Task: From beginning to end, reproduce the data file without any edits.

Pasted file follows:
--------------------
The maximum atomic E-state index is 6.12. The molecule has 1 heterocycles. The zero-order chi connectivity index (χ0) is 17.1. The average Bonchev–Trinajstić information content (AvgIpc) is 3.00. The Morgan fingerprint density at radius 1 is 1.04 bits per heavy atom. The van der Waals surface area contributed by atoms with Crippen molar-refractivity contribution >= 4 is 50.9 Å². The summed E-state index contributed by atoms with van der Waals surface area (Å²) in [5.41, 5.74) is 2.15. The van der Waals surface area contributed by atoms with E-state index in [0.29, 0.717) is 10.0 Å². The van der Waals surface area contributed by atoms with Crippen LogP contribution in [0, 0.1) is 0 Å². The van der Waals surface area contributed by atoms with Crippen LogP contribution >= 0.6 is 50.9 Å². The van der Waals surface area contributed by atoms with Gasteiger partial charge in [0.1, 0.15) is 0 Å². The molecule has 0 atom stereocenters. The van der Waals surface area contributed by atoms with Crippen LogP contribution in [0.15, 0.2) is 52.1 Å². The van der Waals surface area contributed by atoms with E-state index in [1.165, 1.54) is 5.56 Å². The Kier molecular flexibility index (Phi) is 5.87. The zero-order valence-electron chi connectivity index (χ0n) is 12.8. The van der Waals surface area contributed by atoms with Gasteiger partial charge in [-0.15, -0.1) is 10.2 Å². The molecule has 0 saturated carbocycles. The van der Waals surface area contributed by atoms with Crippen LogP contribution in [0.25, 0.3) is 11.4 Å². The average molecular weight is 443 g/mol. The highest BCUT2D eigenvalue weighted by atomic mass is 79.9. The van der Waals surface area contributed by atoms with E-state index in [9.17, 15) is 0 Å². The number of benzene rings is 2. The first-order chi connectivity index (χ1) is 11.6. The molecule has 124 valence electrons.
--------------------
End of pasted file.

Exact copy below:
The maximum atomic E-state index is 6.12. The molecule has 1 heterocycles. The zero-order chi connectivity index (χ0) is 17.1. The average Bonchev–Trinajstić information content (AvgIpc) is 3.00. The Morgan fingerprint density at radius 1 is 1.04 bits per heavy atom. The van der Waals surface area contributed by atoms with Crippen molar-refractivity contribution >= 4 is 50.9 Å². The summed E-state index contributed by atoms with van der Waals surface area (Å²) in [5.41, 5.74) is 2.15. The van der Waals surface area contributed by atoms with E-state index in [0.29, 0.717) is 10.0 Å². The van der Waals surface area contributed by atoms with Crippen LogP contribution in [0, 0.1) is 0 Å². The van der Waals surface area contributed by atoms with Crippen LogP contribution >= 0.6 is 50.9 Å². The van der Waals surface area contributed by atoms with Gasteiger partial charge in [0.1, 0.15) is 0 Å². The molecule has 0 atom stereocenters. The van der Waals surface area contributed by atoms with Crippen LogP contribution in [0.15, 0.2) is 52.1 Å². The van der Waals surface area contributed by atoms with E-state index in [1.165, 1.54) is 5.56 Å². The Kier molecular flexibility index (Phi) is 5.87. The zero-order valence-electron chi connectivity index (χ0n) is 12.8. The van der Waals surface area contributed by atoms with Gasteiger partial charge in [-0.15, -0.1) is 10.2 Å². The molecule has 0 saturated carbocycles. The van der Waals surface area contributed by atoms with Crippen LogP contribution in [0.25, 0.3) is 11.4 Å². The average molecular weight is 443 g/mol. The highest BCUT2D eigenvalue weighted by atomic mass is 79.9. The van der Waals surface area contributed by atoms with E-state index in [9.17, 15) is 0 Å². The number of benzene rings is 2. The first-order chi connectivity index (χ1) is 11.6. The molecule has 124 valence electrons.